By Elenoa Dimaira

Fiji and perhaps other Pacific Island nations are losing their experienced and skilled citizens to migration, which could have an impact on the countries’ ambition to increase renewable energy supply.

Minister of Infrastructure and Meteorological Services, Ro Filipe Tuisawau said at the 5th Pacific Regional Energy and Ministers Meeting in Port Vila, Vanuatu that Fiji was facing a huge brain drain challenge.

“The International Renewable Energy Agency (IRENA) had mentioned local capacities, which is a huge challenge in terms of renewable energy,” Ro Filipe said. “We might need to look at our national human resources, we have a lot of our experienced and educated people moving abroad…I know that the other countries are facing the same issue.”

Ro Filipe suggested having incentives for skilled workers to entice them to remain in their countries of birth and contribute to the national cause for renewable energy.

Fiji with host country Vanuatu, Solomon Islands, Tonga, Tuvalu, and Niue signed the Port Vila Call for a Just Transition to a Fossil Fuel Free Pacific last month and has called on other Pacific Island nations to follow suit.

“Pacific natural disasters have not only grown stronger intensity, but also grow in frequency. The impacts of COVID 19 pandemic and the effect of the ongoing war in Ukraine, causing increases to fuel prices and cost of living, has contributed to the high inflation rate on our small island economies, which many people are struggling to cope with daily.

“However, we are the people of the Pacific, we are very strong and resilient to whatever calamities that hit our shores and we must fight that for the sake of our people and our existence. We have set ambitious targets in the Paris agreement to reduce our carbon emissions, increase the uptake of renewable energy and energy efficiency and to further progress on decarbonisation targets by 2050.”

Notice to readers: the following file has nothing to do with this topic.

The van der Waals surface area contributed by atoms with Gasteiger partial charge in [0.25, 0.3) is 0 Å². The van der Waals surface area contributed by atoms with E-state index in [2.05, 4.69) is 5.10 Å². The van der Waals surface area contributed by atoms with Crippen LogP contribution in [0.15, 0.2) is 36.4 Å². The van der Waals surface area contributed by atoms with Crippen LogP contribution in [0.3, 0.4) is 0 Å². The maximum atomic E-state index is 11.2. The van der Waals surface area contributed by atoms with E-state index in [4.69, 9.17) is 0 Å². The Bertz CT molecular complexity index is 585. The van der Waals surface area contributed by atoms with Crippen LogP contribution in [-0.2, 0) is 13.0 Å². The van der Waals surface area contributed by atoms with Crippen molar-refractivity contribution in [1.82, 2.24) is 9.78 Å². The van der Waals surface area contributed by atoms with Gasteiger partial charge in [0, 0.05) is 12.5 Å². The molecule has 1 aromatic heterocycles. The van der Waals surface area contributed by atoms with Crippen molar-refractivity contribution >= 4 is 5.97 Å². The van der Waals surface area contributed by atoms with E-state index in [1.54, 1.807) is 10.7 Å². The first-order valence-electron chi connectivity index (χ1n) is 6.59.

Meanwhile, Ro Filipe said that one of the challenges in Fiji was making people understand the importance of the country’s commitment towards renewable energy.

“One of the issues mentioned by IRENA is that people still lack access to electricity whether it’s fossil or renewable energy. Sometimes, when we go to our communities, they just want electricity. So, we need to explain to them what we are talking about at this level- it is an ongoing challenge at the local and community levels. So overall, it’s a work in progress,” he said.

Meanwhile, the Coalition Government’s Cabinet has approved the National Energy Policy 2023-2030.

Prime Minister Sitiveni Rabuka said in his announcement Wednesday that the implementation of the policy would be overseen by the National Energy Policy Steering Committee.

He said the committee would be chaired by the permanent secretary for the Ministry of Public Works and Meteorological Services and Transport.

Rabuka said the policy was formulated after an extensive review of the earlier energy policies and aimed to support the effective development of Fiji’s energy sector.

He said the policy supported Government’s commitment to providing access to affordable, reliable, secure, and sustainable energy services to all Fijians through a safe and efficient transition of Fiji’s energy systems, transport, and infrastructure from its existing reliance on imported fossil fuels to low carbon and renewable-energy based technologies.